(b) As mentioned above, there are many different reasons causing water seepage in buildings. In the light of circumstances of individual cases, the JO will adopt appropriate non-destructive tests to ascertain the source of water seepage. The moisture metre and colour water test currently adopted by the JO are widely used and effective means for ascertaining the source of seepage. The moisture metre is user-friendly and can provide accurate and direct measurement of moisture content for reference. As regards the collection of evidence for enforcement, colour water test is the most direct way for proving the source of water seepage.
To enhance the effectiveness of the JO's investigation of the source of water seepage, the JO, with the assistance of the Hong Kong Applied Science and Technology Research Institute, is working to explore more effective methods for water seepage investigations. In parallel, the JO has recently commissioned consultancy to explore other testing equipment, such as infrared thermography and microwave tomography, with a view to facilitating identification of seepage sources in water seepage investigations.
Since its establishment in 2006, the JO has from time to time reviewed its modus operandi as well as strengthened its manpower and monitoring with a view to enhancing the efficiency and quality of the service. The JO has implemented a number of improvement measures progressively, including strengthening co-ordination and co-operation among the JO staff through regular liaison meetings, formulating milestones and enhancing the Complaint Management Information System for enhanced progress monitoring of cases, as well as drawing up various operational guidelines for reference of staff to enhance the efficiency and effectiveness of handling water seepage cases.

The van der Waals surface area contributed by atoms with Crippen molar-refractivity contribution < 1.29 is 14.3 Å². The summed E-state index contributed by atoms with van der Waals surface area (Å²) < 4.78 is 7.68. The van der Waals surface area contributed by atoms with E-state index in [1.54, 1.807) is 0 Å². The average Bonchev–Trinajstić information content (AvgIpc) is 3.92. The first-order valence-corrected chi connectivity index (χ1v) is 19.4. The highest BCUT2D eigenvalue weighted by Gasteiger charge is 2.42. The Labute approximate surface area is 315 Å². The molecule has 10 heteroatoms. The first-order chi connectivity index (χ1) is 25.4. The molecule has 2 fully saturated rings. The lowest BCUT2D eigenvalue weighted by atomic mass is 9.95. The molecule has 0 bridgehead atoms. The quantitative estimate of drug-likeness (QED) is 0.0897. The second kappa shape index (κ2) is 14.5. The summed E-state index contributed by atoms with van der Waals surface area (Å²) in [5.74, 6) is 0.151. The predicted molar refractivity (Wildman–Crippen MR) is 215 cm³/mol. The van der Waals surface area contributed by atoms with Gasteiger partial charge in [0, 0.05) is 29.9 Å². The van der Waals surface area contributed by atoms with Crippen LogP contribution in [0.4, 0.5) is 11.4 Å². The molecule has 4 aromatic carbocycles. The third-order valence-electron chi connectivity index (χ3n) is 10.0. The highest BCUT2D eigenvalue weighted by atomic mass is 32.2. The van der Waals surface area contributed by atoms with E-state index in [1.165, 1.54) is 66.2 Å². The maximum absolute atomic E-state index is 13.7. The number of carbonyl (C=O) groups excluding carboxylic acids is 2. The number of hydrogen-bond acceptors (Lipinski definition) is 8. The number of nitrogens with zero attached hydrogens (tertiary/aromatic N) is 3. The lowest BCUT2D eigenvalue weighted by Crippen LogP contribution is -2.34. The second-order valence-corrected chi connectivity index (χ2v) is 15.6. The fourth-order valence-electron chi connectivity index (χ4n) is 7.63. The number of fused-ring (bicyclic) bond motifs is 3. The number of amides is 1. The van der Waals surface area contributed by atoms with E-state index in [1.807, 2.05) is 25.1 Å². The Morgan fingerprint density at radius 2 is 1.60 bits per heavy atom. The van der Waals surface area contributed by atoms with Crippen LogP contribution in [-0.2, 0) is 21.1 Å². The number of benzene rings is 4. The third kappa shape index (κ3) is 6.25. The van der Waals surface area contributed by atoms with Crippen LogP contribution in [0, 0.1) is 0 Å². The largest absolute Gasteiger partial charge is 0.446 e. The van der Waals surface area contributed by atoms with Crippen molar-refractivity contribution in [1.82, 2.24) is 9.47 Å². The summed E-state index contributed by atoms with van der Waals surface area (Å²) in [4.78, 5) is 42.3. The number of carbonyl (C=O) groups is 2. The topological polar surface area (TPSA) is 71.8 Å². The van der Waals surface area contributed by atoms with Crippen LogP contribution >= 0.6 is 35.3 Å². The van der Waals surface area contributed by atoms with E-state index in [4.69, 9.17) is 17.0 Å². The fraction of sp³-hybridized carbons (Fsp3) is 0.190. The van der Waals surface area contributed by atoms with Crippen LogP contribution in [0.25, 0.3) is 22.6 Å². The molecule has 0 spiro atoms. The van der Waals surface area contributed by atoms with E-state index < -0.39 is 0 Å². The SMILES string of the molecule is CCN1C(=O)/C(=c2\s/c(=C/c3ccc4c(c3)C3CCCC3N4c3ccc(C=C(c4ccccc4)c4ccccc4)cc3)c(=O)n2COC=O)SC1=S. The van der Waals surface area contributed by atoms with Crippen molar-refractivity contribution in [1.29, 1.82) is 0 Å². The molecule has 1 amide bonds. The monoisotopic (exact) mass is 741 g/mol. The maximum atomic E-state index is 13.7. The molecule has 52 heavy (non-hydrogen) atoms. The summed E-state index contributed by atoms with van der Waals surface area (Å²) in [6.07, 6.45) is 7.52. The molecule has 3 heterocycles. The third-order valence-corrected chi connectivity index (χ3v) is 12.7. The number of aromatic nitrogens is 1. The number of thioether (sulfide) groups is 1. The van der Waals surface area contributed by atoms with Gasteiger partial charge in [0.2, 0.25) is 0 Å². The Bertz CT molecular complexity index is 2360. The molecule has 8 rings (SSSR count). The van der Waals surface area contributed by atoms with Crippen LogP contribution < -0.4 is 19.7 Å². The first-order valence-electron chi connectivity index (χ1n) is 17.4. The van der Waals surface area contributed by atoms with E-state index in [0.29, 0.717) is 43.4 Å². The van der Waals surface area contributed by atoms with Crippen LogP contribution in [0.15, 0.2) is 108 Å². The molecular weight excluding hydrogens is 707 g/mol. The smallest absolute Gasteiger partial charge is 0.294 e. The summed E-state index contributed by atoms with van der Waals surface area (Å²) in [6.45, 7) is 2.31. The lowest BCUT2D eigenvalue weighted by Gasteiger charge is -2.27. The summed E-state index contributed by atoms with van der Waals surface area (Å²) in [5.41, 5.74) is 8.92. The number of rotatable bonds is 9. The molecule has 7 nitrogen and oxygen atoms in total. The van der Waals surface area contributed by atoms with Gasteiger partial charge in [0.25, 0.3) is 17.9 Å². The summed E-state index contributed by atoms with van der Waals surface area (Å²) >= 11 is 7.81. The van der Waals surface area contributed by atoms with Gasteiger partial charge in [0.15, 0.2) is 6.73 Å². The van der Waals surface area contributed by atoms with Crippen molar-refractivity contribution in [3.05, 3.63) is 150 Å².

(c) The time required for processing a water seepage case largely depends on the complexity of the case and the extent of co-operation of the parties concerned, in particular the owners and occupants involved. Since the circumstances of individual cases vary, the procedures and time taken for investigation may also differ widely. For complicated cases which may, for instance, involve multiple sources, recurring or intermittent water seepage, JO staff will have to conduct different or repeated tests or ongoing investigations and monitoring in order to ascertain the cause of water seepage. As these tests take time and require full co-operation of the owners/occupants concerned, the processing of such complicated cases takes more time in general. Where vacant units or uncooperative owners/occupants are involved, the JO would have to apply to the court for warrants of entry in order to carry out investigations. The processing of these cases would be even more time-consuming.
The JO will take into account the circumstances and needs of individual cases and take appropriate steps to conduct investigation so as to expedite the processing of each water seepage case as far as practicable. Given the varied circumstances of individual cases, prioritising water seepage cases for investigation simply based on the handling time lapsed may not effectively expedite the processing, and is not the most cost-effective arrangement. As such, we have no plan at this stage to accord priority to processing the unresolved cases in which investigation has lasted more than a year. The JO will endeavour to expedite the handling of each water seepage case, taking into account the circumstances of individual cases.